The difference between the phrases: I've lived in Moscow since 2006 and I've been living here for.. Please, help me to translate into Russian the sentences: 1. I have lived in Moscow for 5 years. (Я ЖИВУ в Москве 5 лет или ЖИЛ 5 лет??) and 2. I have been living in Moscow for 5 years. (Я живу в Москве в течение 5 лет) Especially I'm interested in the phrase "I have lived in Moscow for 5 years." Should I translate it in present or past?
Apr 13, 2016 7:24 AM
Answers · 6
Hi Ann, The phrases "have lived" and "have been living" are very close in meaning. That's simply because of how the verb "to live" works (I mean, this certainly doesn't apply to other verbs). I'd use the Russian phrase which sounds most natural and logical to you. The thing to remember is this: when you use present perfect, you are talking about the present. If you still live in Moscow now, does the sentence, "Я жил в Москве 5 лет" still make sense? In English simple past ("I lived..."), I think the speaker doesn't live in Moscow anymore.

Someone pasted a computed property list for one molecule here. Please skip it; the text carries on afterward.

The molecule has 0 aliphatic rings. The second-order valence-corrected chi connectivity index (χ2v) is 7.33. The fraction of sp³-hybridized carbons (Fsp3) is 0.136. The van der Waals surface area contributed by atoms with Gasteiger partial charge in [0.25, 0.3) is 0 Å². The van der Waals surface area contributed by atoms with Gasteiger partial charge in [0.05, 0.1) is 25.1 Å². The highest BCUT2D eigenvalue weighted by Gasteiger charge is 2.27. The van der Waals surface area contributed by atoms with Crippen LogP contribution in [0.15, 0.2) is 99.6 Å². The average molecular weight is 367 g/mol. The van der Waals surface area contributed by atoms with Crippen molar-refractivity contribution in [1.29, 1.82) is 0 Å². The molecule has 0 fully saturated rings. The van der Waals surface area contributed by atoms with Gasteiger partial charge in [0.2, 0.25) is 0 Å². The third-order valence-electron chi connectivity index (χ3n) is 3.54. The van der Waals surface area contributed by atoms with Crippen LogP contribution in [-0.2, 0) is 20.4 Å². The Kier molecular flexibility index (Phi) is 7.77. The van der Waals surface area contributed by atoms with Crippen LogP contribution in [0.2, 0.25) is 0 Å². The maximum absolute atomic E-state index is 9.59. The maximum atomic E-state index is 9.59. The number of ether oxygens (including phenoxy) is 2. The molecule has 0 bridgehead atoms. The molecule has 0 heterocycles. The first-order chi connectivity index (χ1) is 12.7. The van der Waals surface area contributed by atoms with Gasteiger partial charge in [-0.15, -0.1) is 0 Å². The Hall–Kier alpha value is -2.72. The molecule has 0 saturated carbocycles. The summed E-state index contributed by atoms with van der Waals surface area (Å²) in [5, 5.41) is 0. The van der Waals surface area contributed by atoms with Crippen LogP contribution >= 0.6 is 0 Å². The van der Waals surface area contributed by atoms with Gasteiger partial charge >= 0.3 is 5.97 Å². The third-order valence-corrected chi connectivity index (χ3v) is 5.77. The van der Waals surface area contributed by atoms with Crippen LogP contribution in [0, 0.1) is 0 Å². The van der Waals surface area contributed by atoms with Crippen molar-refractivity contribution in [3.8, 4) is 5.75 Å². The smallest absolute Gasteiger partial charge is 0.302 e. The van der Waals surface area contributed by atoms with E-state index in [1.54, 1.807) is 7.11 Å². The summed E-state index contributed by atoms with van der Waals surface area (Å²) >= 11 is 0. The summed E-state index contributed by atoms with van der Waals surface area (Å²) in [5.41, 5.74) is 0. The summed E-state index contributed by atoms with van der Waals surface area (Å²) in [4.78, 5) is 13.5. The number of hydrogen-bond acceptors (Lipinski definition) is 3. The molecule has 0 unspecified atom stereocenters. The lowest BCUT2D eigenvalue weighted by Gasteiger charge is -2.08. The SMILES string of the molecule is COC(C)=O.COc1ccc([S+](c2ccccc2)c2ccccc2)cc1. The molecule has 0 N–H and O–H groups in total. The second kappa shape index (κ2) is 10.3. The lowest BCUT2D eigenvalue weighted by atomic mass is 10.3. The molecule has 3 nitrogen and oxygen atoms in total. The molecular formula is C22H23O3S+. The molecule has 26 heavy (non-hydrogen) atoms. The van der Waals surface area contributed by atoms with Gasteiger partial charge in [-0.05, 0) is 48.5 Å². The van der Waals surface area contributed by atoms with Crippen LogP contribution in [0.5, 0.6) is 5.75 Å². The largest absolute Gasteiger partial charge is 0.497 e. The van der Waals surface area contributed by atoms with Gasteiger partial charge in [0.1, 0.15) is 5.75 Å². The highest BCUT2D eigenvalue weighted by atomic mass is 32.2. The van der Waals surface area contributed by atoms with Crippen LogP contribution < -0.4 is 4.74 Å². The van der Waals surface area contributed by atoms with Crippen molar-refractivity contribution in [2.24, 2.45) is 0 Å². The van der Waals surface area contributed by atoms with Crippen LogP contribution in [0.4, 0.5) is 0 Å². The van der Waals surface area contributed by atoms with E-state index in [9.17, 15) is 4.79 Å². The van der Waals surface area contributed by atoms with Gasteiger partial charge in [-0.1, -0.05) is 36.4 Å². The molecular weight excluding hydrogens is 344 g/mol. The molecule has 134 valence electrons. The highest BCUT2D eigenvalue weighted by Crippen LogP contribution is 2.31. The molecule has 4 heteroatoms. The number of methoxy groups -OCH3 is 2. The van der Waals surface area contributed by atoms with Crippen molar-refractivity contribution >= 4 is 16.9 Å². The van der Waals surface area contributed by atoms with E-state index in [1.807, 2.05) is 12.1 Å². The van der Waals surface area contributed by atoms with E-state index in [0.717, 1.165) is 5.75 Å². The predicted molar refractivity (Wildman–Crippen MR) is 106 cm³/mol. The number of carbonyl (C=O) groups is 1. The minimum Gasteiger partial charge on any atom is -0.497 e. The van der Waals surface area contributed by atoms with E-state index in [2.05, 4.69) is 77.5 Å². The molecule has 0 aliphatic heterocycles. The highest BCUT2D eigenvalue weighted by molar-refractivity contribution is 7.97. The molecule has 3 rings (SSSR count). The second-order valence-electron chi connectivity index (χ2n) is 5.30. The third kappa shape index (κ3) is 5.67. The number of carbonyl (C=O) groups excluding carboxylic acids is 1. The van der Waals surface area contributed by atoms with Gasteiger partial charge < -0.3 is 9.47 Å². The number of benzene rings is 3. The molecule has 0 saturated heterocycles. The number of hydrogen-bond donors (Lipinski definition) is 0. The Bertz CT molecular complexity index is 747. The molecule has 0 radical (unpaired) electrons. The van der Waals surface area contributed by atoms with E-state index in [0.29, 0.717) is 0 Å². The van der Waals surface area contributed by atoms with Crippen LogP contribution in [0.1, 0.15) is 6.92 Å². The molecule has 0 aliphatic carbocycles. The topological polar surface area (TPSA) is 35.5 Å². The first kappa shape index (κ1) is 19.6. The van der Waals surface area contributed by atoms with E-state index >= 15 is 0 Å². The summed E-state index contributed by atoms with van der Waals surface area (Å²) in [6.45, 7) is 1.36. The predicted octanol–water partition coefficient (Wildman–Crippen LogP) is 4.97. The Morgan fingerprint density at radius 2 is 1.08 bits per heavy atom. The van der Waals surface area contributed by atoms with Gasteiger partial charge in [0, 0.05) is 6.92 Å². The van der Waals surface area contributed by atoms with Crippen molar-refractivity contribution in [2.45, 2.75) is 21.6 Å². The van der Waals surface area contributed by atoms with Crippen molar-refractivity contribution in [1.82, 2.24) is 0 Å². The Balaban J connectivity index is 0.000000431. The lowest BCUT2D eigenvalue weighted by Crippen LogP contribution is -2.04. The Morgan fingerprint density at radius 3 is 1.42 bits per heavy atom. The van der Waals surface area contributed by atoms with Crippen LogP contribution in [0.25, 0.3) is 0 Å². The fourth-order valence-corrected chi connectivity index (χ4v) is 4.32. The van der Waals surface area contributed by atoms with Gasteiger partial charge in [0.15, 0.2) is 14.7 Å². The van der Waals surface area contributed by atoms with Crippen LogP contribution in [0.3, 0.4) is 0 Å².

April 13, 2016
"have lived" is present perfect tense. It is neither past nor present but a combination of the two. It means the living "began in the past and has continued up to the present (and may continue into the future)."
April 14, 2016
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